Not everyone is behaving responsibly. Every day there’s a post on the Park City Facebook page asking about the best places to party. Groups are gathering indoors for dinner and drinks, taking shuttles without their masks and hanging out in clusters both on the hill and in the lodges. If that sketches you out, you may want to wait to travel to Utah. On the other hand, there are social distancing and mask mandates everywhere. There’s no party scene this winter, the energy on the hill is subdued and we have no idea when and if things will feel “normal” again. This pandemic is unprecedented and it will definitely take a long period of time before things begin to feel pre 2020.

Lift ticket prices have gone through the roof! If you didn’t purchase a season pass you are looking at $179-$229 depending on the day. A 6.5-hour private lesson will set you back $1000-1100.

fresh corduroy


You don’t want to miss out on a ski season. The champagne powder is bound to arrive sooner or later and you want to be here when it does. Some people have skied one week every year since they began or they count the days every season that they ski. Missing a whole season is just not an option.

Big room discounts. Hotels and property management companies are trying to lure people back at a time when occupancy has dropped to devastating levels. The end of January will be a ghost town, with the cancellation of the in-person component of the Sundance Film Festival this year.

Come visit if you’ve been here before and want something different. Your trip will not be a normal or usual experience. It’ll be unlike anything you’ve ever done (and hopefully unlike anything you will ever do again). You won’t get that same awesome ski vacation vibe you might if this was your first time visiting but if you’ve been here before, you might appreciate the low crowds on the slopes and the tales you’ll tell of skiing during a pandemic.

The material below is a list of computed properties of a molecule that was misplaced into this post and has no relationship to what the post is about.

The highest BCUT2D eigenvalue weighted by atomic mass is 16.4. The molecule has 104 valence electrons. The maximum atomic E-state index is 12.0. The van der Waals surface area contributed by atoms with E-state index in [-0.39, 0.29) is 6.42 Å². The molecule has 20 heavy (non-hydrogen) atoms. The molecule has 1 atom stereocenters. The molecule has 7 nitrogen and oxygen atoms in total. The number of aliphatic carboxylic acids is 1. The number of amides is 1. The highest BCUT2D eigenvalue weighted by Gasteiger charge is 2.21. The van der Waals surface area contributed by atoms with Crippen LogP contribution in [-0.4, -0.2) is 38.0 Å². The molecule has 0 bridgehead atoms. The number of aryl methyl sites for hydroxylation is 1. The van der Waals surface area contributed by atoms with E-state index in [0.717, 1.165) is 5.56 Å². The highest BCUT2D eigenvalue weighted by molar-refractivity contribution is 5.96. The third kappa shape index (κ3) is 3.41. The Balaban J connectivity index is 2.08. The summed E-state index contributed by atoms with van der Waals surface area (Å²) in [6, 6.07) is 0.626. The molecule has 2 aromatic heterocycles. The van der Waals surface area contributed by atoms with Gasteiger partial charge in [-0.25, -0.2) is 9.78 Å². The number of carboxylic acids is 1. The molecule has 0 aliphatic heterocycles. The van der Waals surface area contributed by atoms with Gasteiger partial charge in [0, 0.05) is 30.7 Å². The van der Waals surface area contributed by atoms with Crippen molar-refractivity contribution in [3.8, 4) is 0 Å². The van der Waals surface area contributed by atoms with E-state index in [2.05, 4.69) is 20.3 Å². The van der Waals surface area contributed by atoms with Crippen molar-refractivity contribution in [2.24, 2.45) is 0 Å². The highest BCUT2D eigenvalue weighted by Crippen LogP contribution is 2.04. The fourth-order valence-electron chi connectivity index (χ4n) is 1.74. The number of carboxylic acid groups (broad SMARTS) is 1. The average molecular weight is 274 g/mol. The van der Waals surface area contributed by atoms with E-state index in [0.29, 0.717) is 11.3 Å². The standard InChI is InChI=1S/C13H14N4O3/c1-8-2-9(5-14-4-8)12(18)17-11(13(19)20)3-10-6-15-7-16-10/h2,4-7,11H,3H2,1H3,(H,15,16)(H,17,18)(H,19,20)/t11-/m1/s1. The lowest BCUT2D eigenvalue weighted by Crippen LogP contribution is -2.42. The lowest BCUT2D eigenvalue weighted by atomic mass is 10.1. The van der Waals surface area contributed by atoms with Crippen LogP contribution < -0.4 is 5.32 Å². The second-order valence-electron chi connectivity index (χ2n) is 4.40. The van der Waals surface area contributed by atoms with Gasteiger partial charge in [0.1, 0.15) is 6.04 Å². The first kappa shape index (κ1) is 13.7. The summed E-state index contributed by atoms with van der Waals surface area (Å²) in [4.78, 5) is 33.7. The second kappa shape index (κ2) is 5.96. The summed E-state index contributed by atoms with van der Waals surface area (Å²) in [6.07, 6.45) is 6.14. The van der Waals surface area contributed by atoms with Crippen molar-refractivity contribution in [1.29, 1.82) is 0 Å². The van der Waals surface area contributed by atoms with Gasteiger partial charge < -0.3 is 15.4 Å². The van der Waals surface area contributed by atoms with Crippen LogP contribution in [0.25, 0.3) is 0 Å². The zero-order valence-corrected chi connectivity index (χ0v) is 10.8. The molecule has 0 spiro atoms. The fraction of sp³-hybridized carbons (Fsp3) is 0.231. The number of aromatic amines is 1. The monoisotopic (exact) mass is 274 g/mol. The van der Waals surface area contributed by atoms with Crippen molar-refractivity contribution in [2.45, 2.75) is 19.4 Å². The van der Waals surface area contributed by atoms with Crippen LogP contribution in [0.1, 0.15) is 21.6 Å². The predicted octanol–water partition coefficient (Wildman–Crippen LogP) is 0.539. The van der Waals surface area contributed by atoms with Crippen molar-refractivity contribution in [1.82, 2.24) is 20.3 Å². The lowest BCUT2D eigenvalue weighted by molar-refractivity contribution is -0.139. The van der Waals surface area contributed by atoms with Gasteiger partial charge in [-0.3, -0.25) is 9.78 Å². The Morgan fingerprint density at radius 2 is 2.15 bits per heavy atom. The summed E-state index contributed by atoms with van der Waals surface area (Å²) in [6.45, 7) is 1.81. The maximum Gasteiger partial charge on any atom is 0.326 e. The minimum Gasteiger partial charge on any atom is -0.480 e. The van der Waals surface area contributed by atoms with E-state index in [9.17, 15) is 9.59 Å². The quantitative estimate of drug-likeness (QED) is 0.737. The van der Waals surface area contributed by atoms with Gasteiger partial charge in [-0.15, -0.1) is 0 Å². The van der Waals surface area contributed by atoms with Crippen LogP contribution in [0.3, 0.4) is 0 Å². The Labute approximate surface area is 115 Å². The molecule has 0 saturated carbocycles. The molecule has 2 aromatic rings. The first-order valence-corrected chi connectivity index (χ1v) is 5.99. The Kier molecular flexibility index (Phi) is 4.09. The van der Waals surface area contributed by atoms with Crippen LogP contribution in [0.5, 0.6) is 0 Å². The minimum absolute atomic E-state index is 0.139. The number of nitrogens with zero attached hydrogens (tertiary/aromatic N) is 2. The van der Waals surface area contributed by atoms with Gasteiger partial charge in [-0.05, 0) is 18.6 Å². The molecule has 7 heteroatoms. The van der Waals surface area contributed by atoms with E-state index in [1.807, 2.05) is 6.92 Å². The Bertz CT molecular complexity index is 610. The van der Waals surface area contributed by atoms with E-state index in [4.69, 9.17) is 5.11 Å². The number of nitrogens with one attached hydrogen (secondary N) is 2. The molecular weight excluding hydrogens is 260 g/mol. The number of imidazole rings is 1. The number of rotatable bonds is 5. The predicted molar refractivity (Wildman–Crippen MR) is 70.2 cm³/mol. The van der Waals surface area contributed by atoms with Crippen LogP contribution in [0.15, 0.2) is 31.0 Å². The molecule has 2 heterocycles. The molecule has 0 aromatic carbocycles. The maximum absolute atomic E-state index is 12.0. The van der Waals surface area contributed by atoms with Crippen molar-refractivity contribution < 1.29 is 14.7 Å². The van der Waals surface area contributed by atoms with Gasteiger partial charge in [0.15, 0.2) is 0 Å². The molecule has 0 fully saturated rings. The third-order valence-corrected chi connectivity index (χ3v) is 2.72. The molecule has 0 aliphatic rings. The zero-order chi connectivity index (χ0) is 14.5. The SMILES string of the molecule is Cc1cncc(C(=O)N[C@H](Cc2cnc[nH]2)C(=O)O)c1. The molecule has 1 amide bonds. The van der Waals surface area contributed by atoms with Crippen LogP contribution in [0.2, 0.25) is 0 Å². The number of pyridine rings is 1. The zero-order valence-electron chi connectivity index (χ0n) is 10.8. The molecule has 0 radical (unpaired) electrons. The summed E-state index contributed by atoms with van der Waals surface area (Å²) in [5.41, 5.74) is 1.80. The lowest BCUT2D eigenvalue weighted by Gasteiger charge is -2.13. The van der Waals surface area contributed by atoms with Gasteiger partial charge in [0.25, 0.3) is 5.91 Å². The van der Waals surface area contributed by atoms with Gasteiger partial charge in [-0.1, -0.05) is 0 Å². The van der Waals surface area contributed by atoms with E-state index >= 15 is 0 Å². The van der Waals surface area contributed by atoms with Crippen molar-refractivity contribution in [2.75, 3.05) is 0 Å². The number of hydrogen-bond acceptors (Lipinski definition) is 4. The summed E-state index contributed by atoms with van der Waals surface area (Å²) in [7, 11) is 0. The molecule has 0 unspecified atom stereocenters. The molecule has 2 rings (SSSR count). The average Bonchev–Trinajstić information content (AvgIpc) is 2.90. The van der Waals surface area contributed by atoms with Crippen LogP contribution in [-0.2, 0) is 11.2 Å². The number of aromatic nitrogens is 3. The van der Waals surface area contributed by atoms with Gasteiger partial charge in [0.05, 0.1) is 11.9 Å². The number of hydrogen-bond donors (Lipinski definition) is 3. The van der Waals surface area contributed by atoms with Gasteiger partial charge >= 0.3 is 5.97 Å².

waiting for snow and waiting in line to ski utah

So should you go skiing in Utah in 2021? There’s no blanket statement that we can give like, “Yes go skiing,” or “No, 2021 just isn’t the year for it.” We don’t know how vaccines will change the experience as the season wanes or whether the lifts and lodging and restaurants will decide the worst is over and can allow more people. We can’t even say, “If I were you….” Because we’re not you. We don’t know how you feel about the world right now.

The one thing we can recommend is if you are planning to travel, make sure that there are cancellation flexibilities in everything you choose. Flights, hotels, lift tickets, adventure activity reservations. With spikes or county mandates things could close in a heartbeat so you need to be ready to change your plans as well. Make sure you can cancel without fees or you’re okay losing your deposits.

Last year, I was skiing one day and told the season was over the next. If you had 2020 lift tickets it was a fight to get them refunded; same with AirBnB reservations. Make sure you understand the individual cancellation policies for each aspect of your trip. If your hotel shuts down are you okay with changing your reservations? Restaurants in Utah are open for indoor dining but if they have to close like in Aspen are you okay with takeout? Bars closing at 10:00 p.m.? Making reservations to eat lunch on the mountain? Cooking in your hotel room?

For me, I travel because it’s another story to tell. I was in my apartment when the Pasadena earthquake struck and all the reports said to stay inside, stay off the roads. I grabbed my camera and drove to the epicenter to get my video for a story for school. The adrenaline was pumping. This year, the story is “skiing during a pandemic” but if you aren’t into that kind of narrative this might not be the year for you to ski Utah. Only you can make that call.